We took the metro to the Belleville station and headed towards rue Denoyer, a little street that has been taken over by Parisian grafitti artists. We discovered it last fall when we took a walk with a fellow Our Paris Forum poster and he introduced us to this vibrant area. We were there around 11am and the street was a lot less busy than when we were there last year, so Den was able to take lots of pictures at his leisure. Some of the art is really interesting and it's very expressive.
Upon leaving the market, we strolled to Place Maurice Chevalier and then made our way toward Parc Belleville, from where you can get fantastic views of Paris down below, including a little landmark you may recognize.
Before we left this morning, I had called Le Baratin to see if they had space for us for lunch. We had gone last year and so enjoyed our meal, we knew we wanted to go back. Luckily they were able to squeeze us in and so we got to enjoy Raquel Carera's wonderfully earthy cooking. She is from Argentina and has made this tiny restaurant far from the center of Paris into a "go to" place. They have a great value lunch menu ~ 3 course for 18 euros. Den had a little square of a veggie that resembles spinach but I can't remember what it's called. I had a white bean soup for entree. Den had pork with very creamy mashed potatoes and I had a red tuna stew which was fantastic ~ the tuna was still rare in the middle, just the way I like it. Apple crumble and a cheese course completed the meal and we stumbled out very full and happy!
We had eaten lunch here last fall (gee, this sounds familiar, see a few paragraphs above, lol) and really wanted to try dinner this time. I had made reservations before leaving Canada and we saw them turn away at least 5 couples while we were there. The chef serves a market driven menu and there are no choices to be made beyond your wine choice. 4 courses for 33 euros (and remember that this includes all taxes and service in Europe) is wonderful value for the delicious meal we savoured. The wall is lined with wine bottles and they are available at cost plus a 7 euro corkage fee.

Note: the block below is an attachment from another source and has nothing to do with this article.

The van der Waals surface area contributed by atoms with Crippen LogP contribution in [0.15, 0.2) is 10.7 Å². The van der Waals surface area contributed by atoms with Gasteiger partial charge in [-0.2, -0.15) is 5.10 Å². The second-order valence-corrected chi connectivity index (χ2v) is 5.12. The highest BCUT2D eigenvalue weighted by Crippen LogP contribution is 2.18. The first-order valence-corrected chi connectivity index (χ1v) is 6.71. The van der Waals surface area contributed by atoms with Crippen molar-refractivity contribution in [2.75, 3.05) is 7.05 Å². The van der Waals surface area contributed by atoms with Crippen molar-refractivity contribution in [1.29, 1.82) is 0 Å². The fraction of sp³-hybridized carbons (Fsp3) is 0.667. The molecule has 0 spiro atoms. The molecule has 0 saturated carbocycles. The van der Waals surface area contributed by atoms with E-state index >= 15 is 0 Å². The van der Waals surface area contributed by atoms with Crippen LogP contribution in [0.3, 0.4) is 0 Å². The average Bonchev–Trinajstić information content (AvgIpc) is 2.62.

We started with a tomato gazpacho which is served in 2 stages. Your bowl comes with the dry ingredients at the bottom and you ladle the broth from a tureen served at your table. Everything was so fresh and light, with the crunchy vegetables, croutons and lardons providing a great contrast to the cool tomato soup.
We enjoyed 2 more delicious courses ~ a brie served with a quennelle of stewed apples and a raspberry mousse full of little crunchy bits of chocolate. 3 and a half hours after we sat down for dinner, we stumbled out of Les Papilles, very full and very content. We walked slowly home, enjoying the streets still full of people out taking advantage of a beautiful fall evening in Paris. Home by midnight and no plans the next day besides a lunch reservation at 1pm meant we could enjoy a good nights sleep.